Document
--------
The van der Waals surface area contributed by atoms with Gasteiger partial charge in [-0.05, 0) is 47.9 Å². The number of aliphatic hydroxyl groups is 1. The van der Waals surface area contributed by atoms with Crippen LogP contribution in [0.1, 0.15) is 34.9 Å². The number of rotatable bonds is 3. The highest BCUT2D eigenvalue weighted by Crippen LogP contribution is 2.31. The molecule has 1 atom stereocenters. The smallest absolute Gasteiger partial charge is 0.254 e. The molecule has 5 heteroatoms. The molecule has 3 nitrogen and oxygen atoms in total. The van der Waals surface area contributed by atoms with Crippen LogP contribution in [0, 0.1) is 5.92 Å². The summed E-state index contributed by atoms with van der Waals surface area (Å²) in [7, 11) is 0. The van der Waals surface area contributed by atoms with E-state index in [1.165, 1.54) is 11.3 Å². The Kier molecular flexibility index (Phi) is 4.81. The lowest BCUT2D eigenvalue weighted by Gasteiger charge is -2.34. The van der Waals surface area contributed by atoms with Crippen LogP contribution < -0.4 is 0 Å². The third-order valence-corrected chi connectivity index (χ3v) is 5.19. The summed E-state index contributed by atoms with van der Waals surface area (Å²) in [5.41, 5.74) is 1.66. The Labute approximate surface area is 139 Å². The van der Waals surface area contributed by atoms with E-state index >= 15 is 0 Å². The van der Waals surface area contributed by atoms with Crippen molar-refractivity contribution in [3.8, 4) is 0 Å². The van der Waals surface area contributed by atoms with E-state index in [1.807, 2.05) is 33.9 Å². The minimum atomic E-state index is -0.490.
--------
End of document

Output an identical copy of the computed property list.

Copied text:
The van der Waals surface area contributed by atoms with Gasteiger partial charge in [-0.05, 0) is 47.9 Å². The number of aliphatic hydroxyl groups is 1. The van der Waals surface area contributed by atoms with Crippen LogP contribution in [0.1, 0.15) is 34.9 Å². The number of rotatable bonds is 3. The highest BCUT2D eigenvalue weighted by Crippen LogP contribution is 2.31. The molecule has 1 atom stereocenters. The smallest absolute Gasteiger partial charge is 0.254 e. The molecule has 5 heteroatoms. The molecule has 3 nitrogen and oxygen atoms in total. The van der Waals surface area contributed by atoms with Crippen LogP contribution in [0, 0.1) is 5.92 Å². The summed E-state index contributed by atoms with van der Waals surface area (Å²) in [7, 11) is 0. The van der Waals surface area contributed by atoms with E-state index in [1.165, 1.54) is 11.3 Å². The Kier molecular flexibility index (Phi) is 4.81. The lowest BCUT2D eigenvalue weighted by Gasteiger charge is -2.34. The van der Waals surface area contributed by atoms with Crippen LogP contribution < -0.4 is 0 Å². The third-order valence-corrected chi connectivity index (χ3v) is 5.19. The summed E-state index contributed by atoms with van der Waals surface area (Å²) in [5.41, 5.74) is 1.66. The Labute approximate surface area is 139 Å². The van der Waals surface area contributed by atoms with E-state index >= 15 is 0 Å². The van der Waals surface area contributed by atoms with Crippen molar-refractivity contribution in [3.8, 4) is 0 Å². The van der Waals surface area contributed by atoms with E-state index in [1.807, 2.05) is 33.9 Å². The minimum atomic E-state index is -0.490.